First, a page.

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I'm trying to create a backup of the Windows clipboard. Basically what I'm doing is using EnumClipboardFormats() to get all of the formats that exist on the clipboard currently, and then for each format, I'm calling GetClipboardData(format).

Part of backing up the data obviously involves duplicating it. I do that by calling GlobalLock() (which "Locks a global memory object and returns a pointer to the first byte of the object's memory block.") on the data returned by GetClipboardData(), then I fetch the size of the data by calling GlobalSize(), and then finally I do a memcpy() to duplicate the data. I then of course call GlobalUnlock() when I'm done.

Well, this works... most of the time. My program crashes at the GlobalLock() if the clipboard contains data with the format CF_BITMAP or CF_METAFILEPICT. After reading this Old New Thing blog post (http://blogs.msdn.com/b/oldnewthing/archive/2007/10/26/5681471.aspx) I found out why the crash occurs: apparently not all data on the clipboard is allocated using GlobalAlloc() (such as CF_BITMAP data), and so calling GlobalLock() on that data causes a crash.

I came across this MSDN article ( http://msdn.microsoft.com/en-us/library/ms649014#_win32_Memory_and_the_Clipboard ) and it gives a list of clipboard formats and how they are freed by the system. So what I did was hard-code into my program all of the clipboard formats (CF_*) that are not freed by the GlobalFree() function by the system, and I simply don't back up those formats; I skip them.

This workaround seems to work well, actually. Even if a bitmap is on the clipboard, or "special" data (such as rows copied from Excel to the clipboard), my clipboard backup function works well and I haven't experienced any crashes. Also, even if there's a bitmap on the clipboard and I skip some formats during the backup (like CF_BITMAP), I can still Ctrl+V paste the originally-copied bitmap from the clipboard after restoring my clipboard backup, as the bitmap is represented by other formats on the clipboard as well that don't cause my program to crash (CF_DIB).

However, it's a workaround at best. My fear is that one of these times some weird format (perhaps a private one, i.e one between CF_PRIVATEFIRST and CF_PRIVATELAST, or maybe some other type) will be on the clipboard and my program, after calling GlobalLock(), will crash again. But since there doesn't seem to be much documentation explaining the best way to back up the clipboard, and it's clear that GlobalLock() does not work properly for all datatypes (unfortunately), I'm not sure how to handle these situations. Is it safe to assume that all other formats -- besides the formats listed in the previous URL that aren't freed by GlobalFree() -- can be "grabbed" using GlobalLock()?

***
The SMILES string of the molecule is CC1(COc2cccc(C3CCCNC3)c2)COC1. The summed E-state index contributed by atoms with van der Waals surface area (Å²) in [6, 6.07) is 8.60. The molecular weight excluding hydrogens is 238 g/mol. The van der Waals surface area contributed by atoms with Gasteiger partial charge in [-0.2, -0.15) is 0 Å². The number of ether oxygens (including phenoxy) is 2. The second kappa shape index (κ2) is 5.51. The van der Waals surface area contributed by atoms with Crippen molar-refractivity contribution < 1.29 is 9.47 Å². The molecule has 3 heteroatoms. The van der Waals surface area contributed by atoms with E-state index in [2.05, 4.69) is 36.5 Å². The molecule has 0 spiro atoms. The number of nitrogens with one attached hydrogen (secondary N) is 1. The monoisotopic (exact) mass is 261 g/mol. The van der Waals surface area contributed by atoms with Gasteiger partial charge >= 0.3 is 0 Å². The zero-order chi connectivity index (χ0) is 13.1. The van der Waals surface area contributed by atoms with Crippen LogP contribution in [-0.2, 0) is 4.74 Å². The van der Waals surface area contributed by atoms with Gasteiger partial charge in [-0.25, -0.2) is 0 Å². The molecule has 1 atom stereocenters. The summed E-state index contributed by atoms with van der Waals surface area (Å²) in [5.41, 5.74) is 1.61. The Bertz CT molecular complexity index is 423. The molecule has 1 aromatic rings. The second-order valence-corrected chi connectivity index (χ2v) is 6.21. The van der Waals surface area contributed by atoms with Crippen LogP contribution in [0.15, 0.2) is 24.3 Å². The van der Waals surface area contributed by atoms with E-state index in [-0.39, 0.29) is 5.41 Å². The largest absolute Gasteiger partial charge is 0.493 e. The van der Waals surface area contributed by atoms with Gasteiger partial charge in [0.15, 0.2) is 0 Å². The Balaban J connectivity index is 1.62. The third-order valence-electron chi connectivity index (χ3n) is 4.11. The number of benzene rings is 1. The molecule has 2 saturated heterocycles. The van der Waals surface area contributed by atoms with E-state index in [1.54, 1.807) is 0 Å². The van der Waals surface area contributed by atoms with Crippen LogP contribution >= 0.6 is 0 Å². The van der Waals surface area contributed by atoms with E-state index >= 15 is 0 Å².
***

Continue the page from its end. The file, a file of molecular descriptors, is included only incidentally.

Any ideas?

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1 Answer 1

This is folly, as you cannot 100% backup/restore the clipboard. Lots of apps used delayed rendering, and the data is not actually on the clipboard. When you request to paste, they get notified and produce the data. This would take several minutes and hundreds of MB for large amounts of data from apps like Excel. Take a look at the number of formats listed on the clipboard when you copy from Excel. There will be more than two dozen, including Bitmap, Metafile, HTML. What do you think will happen if you select 255x25000 cells in Excel and copy that? How large would that bitmap be? Tip: save any open documents before attempting this, as you're likely going to have to reboot.

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1) With delayed rendering, the app will produce the data after my app calls GetClipboardData(), correct? 2) Let's assume a best case scenario, and there's only a small amount of data on the clipboard. How do I safely backup all of this data? (i.e, without crashing) 3) Finally, let's assume a worst case scenario and there's a huge amount of not-yet-rendered data on the clipboard, like you talked about. Is there any way I can know there's a huge amount of data so I can then "skip" backing up this data? –  YouCanSam Jul 3 '10 at 21:35
    
Also: If I selected 255x25000 cells in Excel, copied it to the clipboard, and then my program backed it up, wouldn't this be the same as just pressing Ctrl+V after I copied all of those cells in Excel to the clipboard, since both operations (backup/Ctrl+V paste) presumably would cause Excel to render the data? –  YouCanSam Jul 3 '10 at 21:38
    
#1 correct. #2, yes you can definitely paste bitmaps, etc., without crashing. I Find a working example in the language of your choice. #3 You should be able to do that, yes. And you can pick and choose which formats to capture, and which to abandon. –  Chris Thornton Jul 4 '10 at 2:17
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Your assumptions about the Excel test are flawed. When you press Ctrl+V, it is NOT the same as backing up the entire clipboard. When you press Ctrl+V in an application, that application examines the clipboard formats and picks one. It may decide to paste as OLE data, HTML, Metafile, DIB, or yes, Bitmap. But it won't paste ALL of them. It'll pick its favorite, possibly after considering the "priority" format as presented. Then it'll paste one. To be clear, some complex formats such as OLE, may involve several different formats. But regardless, it won't paste all two dozen or whatever.. –  Chris Thornton Jul 4 '10 at 2:20
    
..continued.. So when you paste the Bitmap, Excel is notified with a WM_RenderFormat message, requesting CF_BITMAP. Excel then produces that format, and your app pastes the data. But in your clipboard/backup scenario, you would ask for ALL of the formats, thus generating about 24 WM_RenderFormat requests. It will take time, it will take lots of RAM, and the result won't be pretty. –  Chris Thornton Jul 4 '10 at 2:22

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